Diaries at the Dig - Week 6

Diaries at the Dig – Week 6

As our final week is underway, there has been a flurry of activity on site, and we are starting to get a good understanding of the phases of Late Roman activity in the fourth century in this area. We’ve discussed in previous updates that the site has two distinct periods of activity – that associated with the earlier timber and earthen rampart of the first fort, and the industrial activity in the vicus (civilian settlement) of the second fort. However, we’re now starting to piece together how these phases might relate to one another: Clearly the later layers of cobbling overlie the filling of the ditches associated with the early defences, but we’ve also been able to identify that some of the earth of the rampart has spilled out over later cobbling. This suggests that the rampart was still standing during the later vicus occupation, but later part of the remaining earth work slipped and covered adjacent paving. We’ve also started to identify multiple layers of repair of the road surface, and begun to pick apart the sequences of construction and destruction of some of the roadside buildings. Tantalisingly, we’ve identified a post-hole which might represent part of the original gate structure. All of this confirms that there is much more to understand on this site, and we’re therefore very happy to say that we’re intending to come back to this location to continue excavations in 2019.

In addition to the understanding of the features, we have had several lovely worked stones appearing. The first of these is relatively common and extremely prosaic – part of a quern stone used to grind grain. It is not especially worn but has been used within rubble/or a wall. The second is more exciting, if less visually clear. Again it has been used as rubble in a layer of cobbling, but is clearly a carved anthropomorphic figure. Following David Mason (Durham County Council’s principle archaeologist)’s initial assessment, a regional Roman expert has confirmed David’s theory that it is a representation of a Mater – a mother goddess. There was a similar one discovered at Carrawburgh on Hadrian’s Wall in the 1950s – demonstrating the link between Binchester as a supply fort to the Roman frontier.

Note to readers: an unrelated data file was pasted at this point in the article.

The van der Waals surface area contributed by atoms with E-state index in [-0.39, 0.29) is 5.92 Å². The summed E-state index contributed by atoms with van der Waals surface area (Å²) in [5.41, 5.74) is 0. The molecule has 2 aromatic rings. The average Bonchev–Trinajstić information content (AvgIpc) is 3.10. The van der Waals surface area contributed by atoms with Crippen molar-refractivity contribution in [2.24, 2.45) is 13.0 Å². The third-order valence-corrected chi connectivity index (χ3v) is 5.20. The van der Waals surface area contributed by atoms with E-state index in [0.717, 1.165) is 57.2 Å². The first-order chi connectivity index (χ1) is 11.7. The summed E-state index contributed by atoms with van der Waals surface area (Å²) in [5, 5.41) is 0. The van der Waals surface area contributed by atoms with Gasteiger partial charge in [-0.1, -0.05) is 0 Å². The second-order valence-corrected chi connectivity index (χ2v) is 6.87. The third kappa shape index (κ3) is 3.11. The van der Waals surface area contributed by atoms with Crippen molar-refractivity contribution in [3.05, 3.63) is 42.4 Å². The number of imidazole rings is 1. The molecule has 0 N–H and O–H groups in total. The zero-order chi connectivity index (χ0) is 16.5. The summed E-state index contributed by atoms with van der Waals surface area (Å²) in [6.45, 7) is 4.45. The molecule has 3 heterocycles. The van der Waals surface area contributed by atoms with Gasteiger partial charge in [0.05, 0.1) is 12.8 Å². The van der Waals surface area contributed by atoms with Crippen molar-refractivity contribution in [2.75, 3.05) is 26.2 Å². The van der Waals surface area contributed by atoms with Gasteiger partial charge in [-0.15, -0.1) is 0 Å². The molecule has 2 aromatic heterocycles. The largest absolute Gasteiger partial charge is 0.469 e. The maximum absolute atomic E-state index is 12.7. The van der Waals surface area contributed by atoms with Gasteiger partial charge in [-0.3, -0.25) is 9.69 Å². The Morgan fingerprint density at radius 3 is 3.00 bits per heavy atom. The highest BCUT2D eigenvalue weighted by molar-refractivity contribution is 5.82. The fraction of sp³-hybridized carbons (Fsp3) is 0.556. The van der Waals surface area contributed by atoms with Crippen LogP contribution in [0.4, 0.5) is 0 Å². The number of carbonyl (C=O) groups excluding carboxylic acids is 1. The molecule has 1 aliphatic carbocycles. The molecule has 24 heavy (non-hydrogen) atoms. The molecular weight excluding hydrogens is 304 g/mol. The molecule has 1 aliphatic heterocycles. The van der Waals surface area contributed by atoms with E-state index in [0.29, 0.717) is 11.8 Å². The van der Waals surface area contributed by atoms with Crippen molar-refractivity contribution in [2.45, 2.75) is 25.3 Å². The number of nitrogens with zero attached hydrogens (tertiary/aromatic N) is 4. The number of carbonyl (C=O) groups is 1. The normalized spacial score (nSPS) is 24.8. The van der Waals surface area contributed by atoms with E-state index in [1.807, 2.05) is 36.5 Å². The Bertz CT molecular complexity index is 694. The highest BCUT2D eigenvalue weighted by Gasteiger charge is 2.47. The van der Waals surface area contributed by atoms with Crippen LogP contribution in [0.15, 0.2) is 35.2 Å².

Our time is up (for now)!


Following six weeks of work in the gruelling sun, our fantastic volunteers, alongside staff from NAA, have completed an impressive feat in expanding our understanding of the fort and its vicus development. We now have a much better knowledge of the nature of the civilian settlement outside the second fort, as well as a glimpse of the form of the defences associated with the first fort. There have been some brilliant individual finds (most notably the caved stone mother goddess), and we have some features poking up through lower layers which are awaiting further excavation. We hope to return to the same site next summer to continue our work.

For the remainder of the summer visitors to the Roman fort will be able to see the remains excavated this year as part of a tour run by Durham County Council staff. After this the site will be covered to protect it in advance of summer 2019. In the interim we will be developing our programme for post-excavation analysis and future investigation of Binchester.

For now though, all that remains is for me to add my gratitude to those of many others for the work of our volunteer and professional archaeologists, to say thank you to those of you who have been following our progress, and to invite you to check back next year to see how we are progressing with our investigations of this wonderful site!


Find out about the previous week’s archaeology work here.

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